We com­pose our life sto­ries using the data given — the some­what ran­dom hap­pen­ings of our pasts — but then we get the roles of the data and the inter­pre­ta­tion con­fused: we stare in won­der at how well the events seem to fit the theme, for­get­ting that we cus­tom fit the theme to the events. It’s another exam­ple of the Texas sharp­shooter fal­lacy, but instead of draw­ing a tar­get around a clus­ter of bul­let holes and gawk­ing at the aim of a marks­man, your con­struct­ing a story around a series of occur­rences and mar­veling at the wis­dom and insight of prov­i­dence. One stray bul­let and you wouldn’t be who you are today”

You can see some of this mag­i­cal think­ing at work in the roman­tic com­edy trope of “meet­ing cute.” To arrange for your leads to meet cute is to arrange for them to acci­den­tally bump into each other through chance or hap­pen­stance, so that when they later fall in love, it feels more like their cou­pling was fated rather than self-directed.

Why This Stuff Matters

In a word, you have to meet peo­ple where they are, and per­suade them on their terms, not yours. Peo­ple aren’t ratio­nal lit­tle robots. They are irra­tional. Or, if you pre­fer, supra-rational. The good news is that they are, to bor­row a phrase from Dan Ariely, pre­dictably irrational.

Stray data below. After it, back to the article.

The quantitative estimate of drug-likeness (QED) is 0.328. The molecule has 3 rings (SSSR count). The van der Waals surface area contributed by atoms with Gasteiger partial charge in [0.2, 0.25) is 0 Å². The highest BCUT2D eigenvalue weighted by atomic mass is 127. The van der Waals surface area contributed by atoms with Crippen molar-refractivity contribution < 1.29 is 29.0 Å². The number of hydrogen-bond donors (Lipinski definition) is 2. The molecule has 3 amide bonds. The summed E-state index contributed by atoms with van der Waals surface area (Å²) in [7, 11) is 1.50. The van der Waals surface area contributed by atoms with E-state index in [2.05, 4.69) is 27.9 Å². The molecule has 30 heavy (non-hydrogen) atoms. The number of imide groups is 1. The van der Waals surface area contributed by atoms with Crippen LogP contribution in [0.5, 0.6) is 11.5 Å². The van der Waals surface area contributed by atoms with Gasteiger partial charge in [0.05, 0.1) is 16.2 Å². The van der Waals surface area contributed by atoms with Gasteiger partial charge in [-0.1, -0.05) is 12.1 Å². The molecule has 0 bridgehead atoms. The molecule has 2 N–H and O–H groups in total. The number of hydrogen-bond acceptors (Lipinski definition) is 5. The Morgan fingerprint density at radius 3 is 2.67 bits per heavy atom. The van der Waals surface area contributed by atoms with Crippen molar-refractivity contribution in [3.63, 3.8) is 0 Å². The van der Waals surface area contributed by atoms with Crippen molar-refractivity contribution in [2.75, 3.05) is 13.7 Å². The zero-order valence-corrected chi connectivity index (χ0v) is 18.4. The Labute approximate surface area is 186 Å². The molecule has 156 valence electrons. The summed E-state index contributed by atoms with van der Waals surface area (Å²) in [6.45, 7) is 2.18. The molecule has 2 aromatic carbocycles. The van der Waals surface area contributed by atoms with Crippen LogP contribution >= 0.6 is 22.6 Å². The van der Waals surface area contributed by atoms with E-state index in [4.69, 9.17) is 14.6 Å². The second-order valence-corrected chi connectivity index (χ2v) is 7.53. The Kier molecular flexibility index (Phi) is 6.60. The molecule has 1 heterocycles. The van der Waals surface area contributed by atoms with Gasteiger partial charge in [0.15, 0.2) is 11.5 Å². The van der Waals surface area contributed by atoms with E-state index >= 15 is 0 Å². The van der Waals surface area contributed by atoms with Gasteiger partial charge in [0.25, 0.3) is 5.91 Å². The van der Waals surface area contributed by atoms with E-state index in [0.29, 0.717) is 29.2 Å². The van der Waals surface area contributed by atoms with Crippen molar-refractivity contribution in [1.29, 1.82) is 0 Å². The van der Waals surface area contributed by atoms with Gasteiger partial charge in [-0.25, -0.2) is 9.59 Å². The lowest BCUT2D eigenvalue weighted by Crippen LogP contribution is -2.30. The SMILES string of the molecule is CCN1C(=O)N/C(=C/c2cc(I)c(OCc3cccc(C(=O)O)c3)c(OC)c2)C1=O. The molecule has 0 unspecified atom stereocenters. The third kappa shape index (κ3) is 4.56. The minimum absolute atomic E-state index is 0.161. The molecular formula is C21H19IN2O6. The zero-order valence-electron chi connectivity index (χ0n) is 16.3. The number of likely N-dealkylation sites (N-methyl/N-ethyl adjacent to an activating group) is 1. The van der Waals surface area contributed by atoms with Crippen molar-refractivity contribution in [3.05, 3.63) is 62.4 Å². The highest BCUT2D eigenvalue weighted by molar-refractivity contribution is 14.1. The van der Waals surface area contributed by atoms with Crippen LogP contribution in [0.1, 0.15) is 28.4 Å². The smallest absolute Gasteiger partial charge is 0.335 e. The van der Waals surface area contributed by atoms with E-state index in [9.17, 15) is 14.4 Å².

Mag­i­cal Think­ing is one of the ways in which peo­ple are pre­dictably irra­tional. And know­ing the laws of mag­i­cal think­ing helps you make those predictions.

In other words, you really ought to go buy a copy of The 7 Laws of Mag­i­cal Think­ing if your job involves influ­enc­ing decisions.

An images story appeal is its abil­ity to cause view­ers to imag­ine the story sur­round­ing the cap­tured moment.  What hap­pened before and after the moment depicted in the paint­ing of photo, and, by exten­sion, what’s the mean­ing of the moment being captured?

The idea is for peo­ple to see the image and ask them­selves, “What’s the story here?” That’s story appeal.  And at least accord­ing to David Ogilvy, story appeal is cru­cial for adver­tis­ing imagery, which makes it a skill worth studying.

And with that in mind, is there any­body in the world bet­ter at cre­at­ing images with story appeal than Nor­man Rockwell?

Just take a look at the following: